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One hand handcuffed to a piggy bankThe Washington Post reported Saturday that Congress is introducing legislation to help reform the mortgage market. The thinking is had stricter standards been in place, neither the housing boom nor its demise would have been as big.

Authored by Reps. Barney Frank (D-Mass.), chairman of the House Financial Services Committee, Melvin Watt (D- N.C>) and Brad Miller (D- N.C.), the Mortgage Reform and Anti-Predatory Lending Act of 2009 9 (H.R. 1728) is expected to reach the Senate for consideration by May.

If passed, the bill would:

  • Prohibit loan officers from being paid any fees that are tied to the type or interest rate of the mortgage. During the boom, mortgage brokers were often paid more if they originated exotic loans such as interest-only, payment option and no-documentation loans with small down payments.
  • Create mandatory minimum standards for all loans.  Regulations would encourage lenders to originate loans that are more traditional: at 30-year fixed rates, with full documentation. Homeowners who refinance would have to be able to pass a “net tangible benefit” test, proving the loan they are refinancing into is better than the one they’re in.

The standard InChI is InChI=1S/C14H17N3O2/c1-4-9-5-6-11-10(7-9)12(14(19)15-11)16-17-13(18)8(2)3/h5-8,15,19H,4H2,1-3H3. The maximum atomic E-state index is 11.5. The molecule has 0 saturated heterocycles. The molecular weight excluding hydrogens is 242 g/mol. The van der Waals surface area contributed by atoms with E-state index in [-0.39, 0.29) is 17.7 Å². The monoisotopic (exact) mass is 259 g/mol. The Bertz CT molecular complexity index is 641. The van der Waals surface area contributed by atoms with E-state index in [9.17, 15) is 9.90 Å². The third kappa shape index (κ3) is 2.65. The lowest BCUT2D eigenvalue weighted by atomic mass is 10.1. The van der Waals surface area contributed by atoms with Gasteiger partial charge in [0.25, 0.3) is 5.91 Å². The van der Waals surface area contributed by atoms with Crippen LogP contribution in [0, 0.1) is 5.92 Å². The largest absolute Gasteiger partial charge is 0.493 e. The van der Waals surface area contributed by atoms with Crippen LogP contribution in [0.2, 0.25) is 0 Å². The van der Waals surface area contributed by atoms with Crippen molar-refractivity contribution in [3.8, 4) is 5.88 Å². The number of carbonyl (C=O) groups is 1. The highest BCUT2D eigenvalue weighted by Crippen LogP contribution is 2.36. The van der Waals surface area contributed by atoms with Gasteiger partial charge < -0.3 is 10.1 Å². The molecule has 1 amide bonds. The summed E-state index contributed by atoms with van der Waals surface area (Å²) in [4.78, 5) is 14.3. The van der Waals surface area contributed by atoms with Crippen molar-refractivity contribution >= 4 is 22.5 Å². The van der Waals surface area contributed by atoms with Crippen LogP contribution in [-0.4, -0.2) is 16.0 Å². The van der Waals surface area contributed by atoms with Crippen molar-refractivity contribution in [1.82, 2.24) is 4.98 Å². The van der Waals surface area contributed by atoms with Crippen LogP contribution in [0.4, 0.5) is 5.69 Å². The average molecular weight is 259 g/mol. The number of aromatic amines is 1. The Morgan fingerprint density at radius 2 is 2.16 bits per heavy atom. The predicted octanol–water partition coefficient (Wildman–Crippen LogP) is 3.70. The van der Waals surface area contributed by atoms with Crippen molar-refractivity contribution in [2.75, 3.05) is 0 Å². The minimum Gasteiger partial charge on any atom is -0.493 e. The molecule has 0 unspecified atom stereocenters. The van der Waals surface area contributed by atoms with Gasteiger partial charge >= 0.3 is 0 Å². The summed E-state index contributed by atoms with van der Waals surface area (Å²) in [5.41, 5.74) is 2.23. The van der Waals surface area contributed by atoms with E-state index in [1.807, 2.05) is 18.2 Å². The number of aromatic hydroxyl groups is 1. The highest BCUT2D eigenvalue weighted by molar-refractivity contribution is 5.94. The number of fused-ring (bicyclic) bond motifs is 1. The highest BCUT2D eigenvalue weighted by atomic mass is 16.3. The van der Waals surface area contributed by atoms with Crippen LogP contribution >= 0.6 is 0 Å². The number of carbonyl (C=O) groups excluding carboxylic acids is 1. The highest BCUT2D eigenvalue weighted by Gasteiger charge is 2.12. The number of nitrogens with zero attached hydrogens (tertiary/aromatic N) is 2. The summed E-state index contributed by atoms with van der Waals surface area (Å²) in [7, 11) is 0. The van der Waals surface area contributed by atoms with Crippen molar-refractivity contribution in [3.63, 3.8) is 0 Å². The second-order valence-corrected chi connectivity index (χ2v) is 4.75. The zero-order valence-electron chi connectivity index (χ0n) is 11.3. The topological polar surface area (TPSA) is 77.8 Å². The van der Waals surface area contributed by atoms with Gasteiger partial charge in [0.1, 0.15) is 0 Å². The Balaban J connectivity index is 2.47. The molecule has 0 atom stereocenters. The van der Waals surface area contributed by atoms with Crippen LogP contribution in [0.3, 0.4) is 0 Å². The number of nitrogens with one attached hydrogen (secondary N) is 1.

• Allow people who get mortgages not in keeping with the above to immediately cancel their entire loan contract; requiring the lender to refund all payments and fees.
  • Six-month notice before the reset of hybrid adjustable rate mortgages. A hybrid mortgage is one with a fixed rate for a defined period of time that resets after the expiration of the intial term.

While in theory, many of these ideas seem solid, it’s important to remember possible pitfalls.

The “stated income” or no-documentation loans so many are blaming for the housing crisis originated as a means for people who are self-employed to get financing. Most entrepreneurs legally take many tax deductions, which creates the appearance on their tax returns that they make very little, which may or may not be the case.

In today’s lending environment, many self-employed people are finding it difficult to obtain financing.

The bill also fails to clarify whether it will prohibit refinancing for the purposes of debt consolidation. Should a Minneapolis duplex owner fall onto some sort of financial hardship, will he be able to refinance his residence to solve the issue? Even if prevailing interest rates are higher than those on his existing mortgage?

As always, write your Congressional representative and make your voice heard.

Fannie Mae Makes Nice To Minneapolis Duplex Investors

said on April 3rd, 2009 categorized under: Financing